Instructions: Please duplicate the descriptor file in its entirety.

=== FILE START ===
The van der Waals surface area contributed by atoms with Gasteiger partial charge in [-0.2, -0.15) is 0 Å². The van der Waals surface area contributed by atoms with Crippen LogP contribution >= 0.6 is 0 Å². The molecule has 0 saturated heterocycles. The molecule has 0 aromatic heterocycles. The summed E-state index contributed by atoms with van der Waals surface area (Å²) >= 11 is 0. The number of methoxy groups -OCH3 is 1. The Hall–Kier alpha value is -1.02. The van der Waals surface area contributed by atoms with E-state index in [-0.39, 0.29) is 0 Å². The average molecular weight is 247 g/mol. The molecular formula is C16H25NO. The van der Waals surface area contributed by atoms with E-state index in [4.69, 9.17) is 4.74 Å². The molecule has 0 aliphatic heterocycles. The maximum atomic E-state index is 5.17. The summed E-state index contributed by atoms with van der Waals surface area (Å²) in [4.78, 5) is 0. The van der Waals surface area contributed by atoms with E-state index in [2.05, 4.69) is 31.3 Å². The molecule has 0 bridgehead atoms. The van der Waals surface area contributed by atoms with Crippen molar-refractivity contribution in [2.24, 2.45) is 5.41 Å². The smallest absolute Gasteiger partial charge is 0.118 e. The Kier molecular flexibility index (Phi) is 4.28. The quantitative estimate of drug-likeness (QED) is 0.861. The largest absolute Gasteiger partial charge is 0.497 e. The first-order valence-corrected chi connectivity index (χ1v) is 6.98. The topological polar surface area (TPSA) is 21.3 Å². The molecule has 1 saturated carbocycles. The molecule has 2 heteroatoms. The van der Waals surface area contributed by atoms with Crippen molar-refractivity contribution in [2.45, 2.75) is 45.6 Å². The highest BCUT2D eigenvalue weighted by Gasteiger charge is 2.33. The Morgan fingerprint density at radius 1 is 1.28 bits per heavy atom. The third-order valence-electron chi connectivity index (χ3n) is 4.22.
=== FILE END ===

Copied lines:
The van der Waals surface area contributed by atoms with Gasteiger partial charge in [-0.2, -0.15) is 0 Å². The van der Waals surface area contributed by atoms with Crippen LogP contribution >= 0.6 is 0 Å². The molecule has 0 saturated heterocycles. The molecule has 0 aromatic heterocycles. The summed E-state index contributed by atoms with van der Waals surface area (Å²) >= 11 is 0. The number of methoxy groups -OCH3 is 1. The Hall–Kier alpha value is -1.02. The van der Waals surface area contributed by atoms with E-state index in [-0.39, 0.29) is 0 Å². The average molecular weight is 247 g/mol. The molecular formula is C16H25NO. The van der Waals surface area contributed by atoms with E-state index in [4.69, 9.17) is 4.74 Å². The molecule has 0 aliphatic heterocycles. The maximum atomic E-state index is 5.17. The summed E-state index contributed by atoms with van der Waals surface area (Å²) in [4.78, 5) is 0. The van der Waals surface area contributed by atoms with E-state index in [2.05, 4.69) is 31.3 Å². The molecule has 0 bridgehead atoms. The van der Waals surface area contributed by atoms with Crippen molar-refractivity contribution in [2.24, 2.45) is 5.41 Å². The smallest absolute Gasteiger partial charge is 0.118 e. The Kier molecular flexibility index (Phi) is 4.28. The quantitative estimate of drug-likeness (QED) is 0.861. The largest absolute Gasteiger partial charge is 0.497 e. The first-order valence-corrected chi connectivity index (χ1v) is 6.98. The topological polar surface area (TPSA) is 21.3 Å². The molecule has 1 saturated carbocycles. The molecule has 2 heteroatoms. The van der Waals surface area contributed by atoms with Crippen molar-refractivity contribution in [2.45, 2.75) is 45.6 Å². The highest BCUT2D eigenvalue weighted by Gasteiger charge is 2.33. The Morgan fingerprint density at radius 1 is 1.28 bits per heavy atom. The third-order valence-electron chi connectivity index (χ3n) is 4.22.